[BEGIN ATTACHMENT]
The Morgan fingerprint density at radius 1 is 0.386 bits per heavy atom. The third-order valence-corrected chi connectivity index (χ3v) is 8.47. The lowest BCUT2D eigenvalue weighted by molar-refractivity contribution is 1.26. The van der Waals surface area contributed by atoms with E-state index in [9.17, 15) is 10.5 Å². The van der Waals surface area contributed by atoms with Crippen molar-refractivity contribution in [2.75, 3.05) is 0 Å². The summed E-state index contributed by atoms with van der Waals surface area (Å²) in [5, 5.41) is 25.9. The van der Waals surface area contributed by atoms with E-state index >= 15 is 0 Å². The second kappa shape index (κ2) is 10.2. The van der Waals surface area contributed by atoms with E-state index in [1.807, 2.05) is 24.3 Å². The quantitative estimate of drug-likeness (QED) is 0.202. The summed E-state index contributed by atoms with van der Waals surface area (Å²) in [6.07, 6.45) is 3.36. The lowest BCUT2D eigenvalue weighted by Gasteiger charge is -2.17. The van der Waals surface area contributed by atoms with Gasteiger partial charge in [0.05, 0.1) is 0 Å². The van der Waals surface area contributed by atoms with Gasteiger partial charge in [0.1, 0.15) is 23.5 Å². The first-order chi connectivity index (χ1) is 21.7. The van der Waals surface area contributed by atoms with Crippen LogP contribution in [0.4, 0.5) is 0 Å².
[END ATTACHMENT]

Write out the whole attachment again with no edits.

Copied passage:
The Morgan fingerprint density at radius 1 is 0.386 bits per heavy atom. The third-order valence-corrected chi connectivity index (χ3v) is 8.47. The lowest BCUT2D eigenvalue weighted by molar-refractivity contribution is 1.26. The van der Waals surface area contributed by atoms with E-state index in [9.17, 15) is 10.5 Å². The van der Waals surface area contributed by atoms with Crippen molar-refractivity contribution in [2.75, 3.05) is 0 Å². The summed E-state index contributed by atoms with van der Waals surface area (Å²) in [5, 5.41) is 25.9. The van der Waals surface area contributed by atoms with E-state index >= 15 is 0 Å². The second kappa shape index (κ2) is 10.2. The van der Waals surface area contributed by atoms with E-state index in [1.807, 2.05) is 24.3 Å². The quantitative estimate of drug-likeness (QED) is 0.202. The summed E-state index contributed by atoms with van der Waals surface area (Å²) in [6.07, 6.45) is 3.36. The lowest BCUT2D eigenvalue weighted by Gasteiger charge is -2.17. The van der Waals surface area contributed by atoms with Gasteiger partial charge in [0.05, 0.1) is 0 Å². The van der Waals surface area contributed by atoms with Gasteiger partial charge in [0.1, 0.15) is 23.5 Å². The first-order chi connectivity index (χ1) is 21.7. The van der Waals surface area contributed by atoms with Crippen LogP contribution in [0.4, 0.5) is 0 Å².